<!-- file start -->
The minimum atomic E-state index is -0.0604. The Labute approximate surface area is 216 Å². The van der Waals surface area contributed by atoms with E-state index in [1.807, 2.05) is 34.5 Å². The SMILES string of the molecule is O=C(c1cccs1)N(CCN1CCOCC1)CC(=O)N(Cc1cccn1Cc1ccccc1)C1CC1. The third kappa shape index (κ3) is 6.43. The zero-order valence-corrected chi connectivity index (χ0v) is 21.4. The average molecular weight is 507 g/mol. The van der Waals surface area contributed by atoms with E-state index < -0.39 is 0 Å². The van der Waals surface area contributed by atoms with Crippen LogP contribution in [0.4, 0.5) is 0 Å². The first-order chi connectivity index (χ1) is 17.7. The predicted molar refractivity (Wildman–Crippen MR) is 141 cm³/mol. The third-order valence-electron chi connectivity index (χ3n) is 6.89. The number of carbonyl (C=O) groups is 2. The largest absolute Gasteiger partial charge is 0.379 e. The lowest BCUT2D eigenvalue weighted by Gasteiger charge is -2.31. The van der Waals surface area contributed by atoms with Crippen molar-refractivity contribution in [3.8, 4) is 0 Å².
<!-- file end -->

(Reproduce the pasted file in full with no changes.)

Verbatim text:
The minimum atomic E-state index is -0.0604. The Labute approximate surface area is 216 Å². The van der Waals surface area contributed by atoms with E-state index in [1.807, 2.05) is 34.5 Å². The SMILES string of the molecule is O=C(c1cccs1)N(CCN1CCOCC1)CC(=O)N(Cc1cccn1Cc1ccccc1)C1CC1. The third kappa shape index (κ3) is 6.43. The zero-order valence-corrected chi connectivity index (χ0v) is 21.4. The average molecular weight is 507 g/mol. The van der Waals surface area contributed by atoms with E-state index < -0.39 is 0 Å². The van der Waals surface area contributed by atoms with Crippen LogP contribution in [0.4, 0.5) is 0 Å². The first-order chi connectivity index (χ1) is 17.7. The predicted molar refractivity (Wildman–Crippen MR) is 141 cm³/mol. The third-order valence-electron chi connectivity index (χ3n) is 6.89. The number of carbonyl (C=O) groups is 2. The largest absolute Gasteiger partial charge is 0.379 e. The lowest BCUT2D eigenvalue weighted by Gasteiger charge is -2.31. The van der Waals surface area contributed by atoms with Crippen molar-refractivity contribution in [3.8, 4) is 0 Å².